Why can't we all collectively push for this non-intrusive technology to be put into all future media creation software as a plugin - that can then semi-permanently attach the original songwriters/musicians to their respective art ( i.e. a digital release signature) ? In the U.S., the The Register of Copyrights (or a similar type of official organization) could be designated to be the master database directory where this information gets stored and modified. Think of it as an additional requirement to filling out your SR and PA forms.....And eventually as the movement takes hold, this organization could fall ultimately under the UN's authority or a global PRO.

But for now, the same way that music subscription services (and internet radio broadcasters) are tracking playcounts based on metadata and server logs, this new form of major and indie "marked music" could automatically ping the PRO's [including SX] when it's played back on any internet connected device...

The desired result moving forward then, would be more accurate royalty payments for all of us long tailers :-)

Thursday, September 06, 2007

Follow The Money!


Clearly, the Entertainment Industry pays a lot to play in the D.C. game……Listed below are some revealing lobbying totals for selected companies as compiled by the Center for Responsive
(CRP) for the reporting period Jan.1 through Aug. 14.



ASCAP ($431,250)

Belo Corp. ($315,000)

BMI ($620,000)

Clear Channel ($1.2 million)

Comcast ($3.9 million)

Cox ($2 million)
Walt Disney Co. ($2.2 million);

EchoStar ($350,000)

EMI ($190,000)
MPAA ($900,000)

National Association of Broadcasters ($4.28 million)
NBC Universal ($160,000, but General Electric's total is $11.9 million)
National Cable & Telecommunications Assn. ($2.1 million);

News Corp. ($1 million);

RIAA ($658,747);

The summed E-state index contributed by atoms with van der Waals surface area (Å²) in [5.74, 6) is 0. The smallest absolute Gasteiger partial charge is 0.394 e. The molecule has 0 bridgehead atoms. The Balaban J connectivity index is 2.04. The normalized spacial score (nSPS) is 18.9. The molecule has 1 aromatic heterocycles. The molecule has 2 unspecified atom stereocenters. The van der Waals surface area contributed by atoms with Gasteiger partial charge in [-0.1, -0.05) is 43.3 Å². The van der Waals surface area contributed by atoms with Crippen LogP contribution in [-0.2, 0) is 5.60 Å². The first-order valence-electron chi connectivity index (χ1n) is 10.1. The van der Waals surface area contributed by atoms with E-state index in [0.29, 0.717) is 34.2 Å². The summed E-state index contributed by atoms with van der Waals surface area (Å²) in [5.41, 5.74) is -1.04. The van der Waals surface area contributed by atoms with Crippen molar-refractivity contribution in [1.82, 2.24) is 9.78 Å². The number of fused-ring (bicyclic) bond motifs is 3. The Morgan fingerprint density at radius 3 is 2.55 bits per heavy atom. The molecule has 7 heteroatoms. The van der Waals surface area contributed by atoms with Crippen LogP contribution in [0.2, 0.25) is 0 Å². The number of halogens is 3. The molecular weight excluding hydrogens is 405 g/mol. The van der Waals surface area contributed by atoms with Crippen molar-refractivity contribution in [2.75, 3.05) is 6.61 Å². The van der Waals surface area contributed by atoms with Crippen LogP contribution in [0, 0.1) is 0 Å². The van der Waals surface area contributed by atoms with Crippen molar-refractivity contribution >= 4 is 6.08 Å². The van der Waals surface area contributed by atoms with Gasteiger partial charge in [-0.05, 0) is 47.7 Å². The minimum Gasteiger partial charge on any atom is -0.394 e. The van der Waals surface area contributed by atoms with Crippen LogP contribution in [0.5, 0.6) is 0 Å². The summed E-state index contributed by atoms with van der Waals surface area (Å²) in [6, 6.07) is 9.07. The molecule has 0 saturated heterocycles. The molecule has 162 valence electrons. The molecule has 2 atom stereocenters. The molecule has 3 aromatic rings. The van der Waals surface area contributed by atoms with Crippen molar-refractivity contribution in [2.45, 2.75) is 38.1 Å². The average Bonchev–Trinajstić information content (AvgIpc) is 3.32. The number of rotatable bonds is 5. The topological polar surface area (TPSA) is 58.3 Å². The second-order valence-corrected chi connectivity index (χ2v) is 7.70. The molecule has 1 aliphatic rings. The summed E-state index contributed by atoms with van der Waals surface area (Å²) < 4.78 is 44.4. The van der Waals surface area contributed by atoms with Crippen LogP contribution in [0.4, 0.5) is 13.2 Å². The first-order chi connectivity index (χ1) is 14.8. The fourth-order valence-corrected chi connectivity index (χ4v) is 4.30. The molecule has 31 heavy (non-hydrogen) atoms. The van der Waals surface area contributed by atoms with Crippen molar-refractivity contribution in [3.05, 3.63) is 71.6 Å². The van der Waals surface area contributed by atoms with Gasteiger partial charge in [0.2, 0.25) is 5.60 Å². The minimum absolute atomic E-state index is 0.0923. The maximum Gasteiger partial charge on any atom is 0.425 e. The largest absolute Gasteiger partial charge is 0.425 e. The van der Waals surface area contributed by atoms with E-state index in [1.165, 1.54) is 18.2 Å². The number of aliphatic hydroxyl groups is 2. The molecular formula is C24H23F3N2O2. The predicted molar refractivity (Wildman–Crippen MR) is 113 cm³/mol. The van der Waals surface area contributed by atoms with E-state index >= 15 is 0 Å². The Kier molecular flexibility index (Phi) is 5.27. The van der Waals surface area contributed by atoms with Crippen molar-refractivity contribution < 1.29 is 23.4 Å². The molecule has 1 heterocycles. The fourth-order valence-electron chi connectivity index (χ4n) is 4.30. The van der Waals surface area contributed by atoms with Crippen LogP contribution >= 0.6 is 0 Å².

Sirius ($230,000);

Sony/BMG entertainment divisions ($925,000)

Time Warner entertainment divisions ($1.9 million)

Viacom ($775,000)

Univision ($160,000)

UMG ($350,000)

XM ($215,000)

Warner Music Group ($197,500)

Sunday, September 02, 2007

Why Not Use Watermarking To FAIRLY Tag & Track Music?

Maybe many of you have already thought about this type of a technological solution to the dilemma of smaller and indie artists never showing up in ASCAP's or BMI's periodic samples for music performance royalties - but wouldn't it be ironic if the growing anti-piracy trend to dynamically filter uploads to YouTube and MySpace (and the recent proliferation of audio watermarking efforts from companies like Activated Content which are quickly becoming the new and improved DRM) became instead - the new standard to accurately and fairly track public performances? Forget bar codes, ISRC codes and acoustic fingerprinting for a minute....


The global music industry could feasibly migrate from piracy to promotion to payments...


Think about it...if suing customers is not the real savior of the floundering music industry that the RIAA hoped it would be...then perhaps a technology that's mostly associated with crackdowns on music and movie pirates could instead be used to help longtail artists actually get paid when their music is played...Sounds crazy, right....? Well, maybe not......